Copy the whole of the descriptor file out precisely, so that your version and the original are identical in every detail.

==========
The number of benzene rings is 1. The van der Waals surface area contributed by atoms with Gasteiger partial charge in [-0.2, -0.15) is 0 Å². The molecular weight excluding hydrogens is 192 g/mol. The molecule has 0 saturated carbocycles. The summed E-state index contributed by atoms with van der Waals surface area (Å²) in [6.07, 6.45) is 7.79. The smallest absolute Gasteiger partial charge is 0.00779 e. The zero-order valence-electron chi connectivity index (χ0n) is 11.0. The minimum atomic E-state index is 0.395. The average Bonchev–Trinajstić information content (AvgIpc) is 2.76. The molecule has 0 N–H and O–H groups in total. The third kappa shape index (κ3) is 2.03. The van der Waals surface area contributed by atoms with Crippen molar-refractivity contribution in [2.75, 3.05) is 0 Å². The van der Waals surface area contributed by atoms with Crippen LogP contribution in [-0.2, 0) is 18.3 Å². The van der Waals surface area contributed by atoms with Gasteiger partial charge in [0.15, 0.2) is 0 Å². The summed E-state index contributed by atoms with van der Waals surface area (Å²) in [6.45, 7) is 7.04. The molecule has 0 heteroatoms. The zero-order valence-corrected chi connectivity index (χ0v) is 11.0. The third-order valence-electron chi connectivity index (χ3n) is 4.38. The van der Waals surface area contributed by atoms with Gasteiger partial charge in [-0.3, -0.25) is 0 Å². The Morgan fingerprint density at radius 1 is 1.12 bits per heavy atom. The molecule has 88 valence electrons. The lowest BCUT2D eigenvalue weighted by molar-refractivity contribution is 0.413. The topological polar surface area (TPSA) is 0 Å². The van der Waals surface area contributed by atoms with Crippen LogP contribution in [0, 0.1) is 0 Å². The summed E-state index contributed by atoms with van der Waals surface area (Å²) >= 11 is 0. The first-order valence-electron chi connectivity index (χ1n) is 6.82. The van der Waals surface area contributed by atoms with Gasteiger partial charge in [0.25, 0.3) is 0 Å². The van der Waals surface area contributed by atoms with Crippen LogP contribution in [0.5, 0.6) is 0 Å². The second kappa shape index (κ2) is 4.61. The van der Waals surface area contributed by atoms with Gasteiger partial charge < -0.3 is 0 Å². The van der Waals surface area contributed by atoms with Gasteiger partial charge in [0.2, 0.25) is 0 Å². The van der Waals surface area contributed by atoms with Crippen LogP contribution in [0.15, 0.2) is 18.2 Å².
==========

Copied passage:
The number of benzene rings is 1. The van der Waals surface area contributed by atoms with Gasteiger partial charge in [-0.2, -0.15) is 0 Å². The molecular weight excluding hydrogens is 192 g/mol. The molecule has 0 saturated carbocycles. The summed E-state index contributed by atoms with van der Waals surface area (Å²) in [6.07, 6.45) is 7.79. The smallest absolute Gasteiger partial charge is 0.00779 e. The zero-order valence-electron chi connectivity index (χ0n) is 11.0. The minimum atomic E-state index is 0.395. The average Bonchev–Trinajstić information content (AvgIpc) is 2.76. The molecule has 0 N–H and O–H groups in total. The third kappa shape index (κ3) is 2.03. The van der Waals surface area contributed by atoms with Crippen molar-refractivity contribution in [2.75, 3.05) is 0 Å². The van der Waals surface area contributed by atoms with Crippen LogP contribution in [-0.2, 0) is 18.3 Å². The van der Waals surface area contributed by atoms with Gasteiger partial charge in [0.15, 0.2) is 0 Å². The summed E-state index contributed by atoms with van der Waals surface area (Å²) in [6.45, 7) is 7.04. The molecule has 0 heteroatoms. The zero-order valence-corrected chi connectivity index (χ0v) is 11.0. The third-order valence-electron chi connectivity index (χ3n) is 4.38. The van der Waals surface area contributed by atoms with Gasteiger partial charge in [-0.3, -0.25) is 0 Å². The Morgan fingerprint density at radius 1 is 1.12 bits per heavy atom. The molecule has 88 valence electrons. The lowest BCUT2D eigenvalue weighted by molar-refractivity contribution is 0.413. The topological polar surface area (TPSA) is 0 Å². The van der Waals surface area contributed by atoms with Crippen LogP contribution in [0, 0.1) is 0 Å². The summed E-state index contributed by atoms with van der Waals surface area (Å²) >= 11 is 0. The first-order valence-electron chi connectivity index (χ1n) is 6.82. The van der Waals surface area contributed by atoms with Gasteiger partial charge in [0.25, 0.3) is 0 Å². The van der Waals surface area contributed by atoms with Crippen LogP contribution in [0.5, 0.6) is 0 Å². The second kappa shape index (κ2) is 4.61. The van der Waals surface area contributed by atoms with Gasteiger partial charge < -0.3 is 0 Å². The van der Waals surface area contributed by atoms with Gasteiger partial charge in [0.2, 0.25) is 0 Å². The van der Waals surface area contributed by atoms with Crippen LogP contribution in [0.15, 0.2) is 18.2 Å².